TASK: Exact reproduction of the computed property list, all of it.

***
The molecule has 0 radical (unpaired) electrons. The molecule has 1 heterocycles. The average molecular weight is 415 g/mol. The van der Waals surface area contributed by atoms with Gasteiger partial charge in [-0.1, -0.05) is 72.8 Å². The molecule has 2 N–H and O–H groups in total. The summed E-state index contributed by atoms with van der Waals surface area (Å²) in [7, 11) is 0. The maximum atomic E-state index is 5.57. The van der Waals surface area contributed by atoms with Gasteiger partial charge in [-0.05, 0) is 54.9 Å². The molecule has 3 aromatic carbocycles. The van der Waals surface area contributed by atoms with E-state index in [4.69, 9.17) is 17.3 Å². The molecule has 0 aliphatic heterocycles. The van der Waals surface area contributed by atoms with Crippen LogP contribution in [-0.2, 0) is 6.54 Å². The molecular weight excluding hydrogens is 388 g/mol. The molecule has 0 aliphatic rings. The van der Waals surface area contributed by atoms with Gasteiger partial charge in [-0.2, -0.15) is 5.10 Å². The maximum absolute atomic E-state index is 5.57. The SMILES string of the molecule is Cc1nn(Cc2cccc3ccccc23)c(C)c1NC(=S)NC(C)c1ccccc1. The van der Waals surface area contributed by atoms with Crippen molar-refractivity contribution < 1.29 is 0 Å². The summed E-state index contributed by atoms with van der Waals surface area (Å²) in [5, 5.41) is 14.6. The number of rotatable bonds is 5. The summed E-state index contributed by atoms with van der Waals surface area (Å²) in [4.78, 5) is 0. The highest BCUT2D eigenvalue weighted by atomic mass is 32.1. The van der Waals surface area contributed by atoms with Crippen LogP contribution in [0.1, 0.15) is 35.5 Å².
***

The molecule has 0 radical (unpaired) electrons. The molecule has 1 heterocycles. The average molecular weight is 415 g/mol. The van der Waals surface area contributed by atoms with Gasteiger partial charge in [-0.1, -0.05) is 72.8 Å². The molecule has 2 N–H and O–H groups in total. The summed E-state index contributed by atoms with van der Waals surface area (Å²) in [7, 11) is 0. The maximum atomic E-state index is 5.57. The van der Waals surface area contributed by atoms with Gasteiger partial charge in [-0.05, 0) is 54.9 Å². The molecule has 3 aromatic carbocycles. The van der Waals surface area contributed by atoms with E-state index in [4.69, 9.17) is 17.3 Å². The molecule has 0 aliphatic heterocycles. The van der Waals surface area contributed by atoms with Crippen LogP contribution in [-0.2, 0) is 6.54 Å². The molecular weight excluding hydrogens is 388 g/mol. The molecule has 0 aliphatic rings. The van der Waals surface area contributed by atoms with Gasteiger partial charge in [-0.2, -0.15) is 5.10 Å². The maximum absolute atomic E-state index is 5.57. The SMILES string of the molecule is Cc1nn(Cc2cccc3ccccc23)c(C)c1NC(=S)NC(C)c1ccccc1. The van der Waals surface area contributed by atoms with Crippen molar-refractivity contribution < 1.29 is 0 Å². The summed E-state index contributed by atoms with van der Waals surface area (Å²) in [5, 5.41) is 14.6. The number of rotatable bonds is 5. The summed E-state index contributed by atoms with van der Waals surface area (Å²) in [4.78, 5) is 0. The highest BCUT2D eigenvalue weighted by atomic mass is 32.1. The van der Waals surface area contributed by atoms with Crippen LogP contribution in [0.1, 0.15) is 35.5 Å².